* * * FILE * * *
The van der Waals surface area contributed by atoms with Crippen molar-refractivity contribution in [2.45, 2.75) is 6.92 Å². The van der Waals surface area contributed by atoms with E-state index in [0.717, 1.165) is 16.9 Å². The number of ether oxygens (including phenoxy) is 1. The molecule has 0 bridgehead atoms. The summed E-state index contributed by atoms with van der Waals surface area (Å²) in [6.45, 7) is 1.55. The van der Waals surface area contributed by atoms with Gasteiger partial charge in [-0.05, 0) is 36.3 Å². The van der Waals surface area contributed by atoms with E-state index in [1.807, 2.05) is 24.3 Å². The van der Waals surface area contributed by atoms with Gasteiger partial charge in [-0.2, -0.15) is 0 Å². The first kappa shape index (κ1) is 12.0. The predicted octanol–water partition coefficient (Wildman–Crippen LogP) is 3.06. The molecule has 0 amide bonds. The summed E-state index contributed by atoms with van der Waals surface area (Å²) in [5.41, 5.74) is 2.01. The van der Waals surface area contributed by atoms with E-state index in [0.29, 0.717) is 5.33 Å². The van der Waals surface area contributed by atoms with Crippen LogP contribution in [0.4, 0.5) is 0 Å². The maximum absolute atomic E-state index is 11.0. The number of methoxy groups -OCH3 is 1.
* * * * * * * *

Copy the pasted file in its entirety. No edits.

The van der Waals surface area contributed by atoms with Crippen molar-refractivity contribution in [2.45, 2.75) is 6.92 Å². The van der Waals surface area contributed by atoms with E-state index in [0.717, 1.165) is 16.9 Å². The number of ether oxygens (including phenoxy) is 1. The molecule has 0 bridgehead atoms. The summed E-state index contributed by atoms with van der Waals surface area (Å²) in [6.45, 7) is 1.55. The van der Waals surface area contributed by atoms with Gasteiger partial charge in [-0.05, 0) is 36.3 Å². The van der Waals surface area contributed by atoms with E-state index in [1.807, 2.05) is 24.3 Å². The van der Waals surface area contributed by atoms with Gasteiger partial charge in [-0.2, -0.15) is 0 Å². The first kappa shape index (κ1) is 12.0. The predicted octanol–water partition coefficient (Wildman–Crippen LogP) is 3.06. The molecule has 0 amide bonds. The summed E-state index contributed by atoms with van der Waals surface area (Å²) in [5.41, 5.74) is 2.01. The van der Waals surface area contributed by atoms with E-state index in [0.29, 0.717) is 5.33 Å². The van der Waals surface area contributed by atoms with Crippen LogP contribution in [0.4, 0.5) is 0 Å². The maximum absolute atomic E-state index is 11.0. The number of methoxy groups -OCH3 is 1.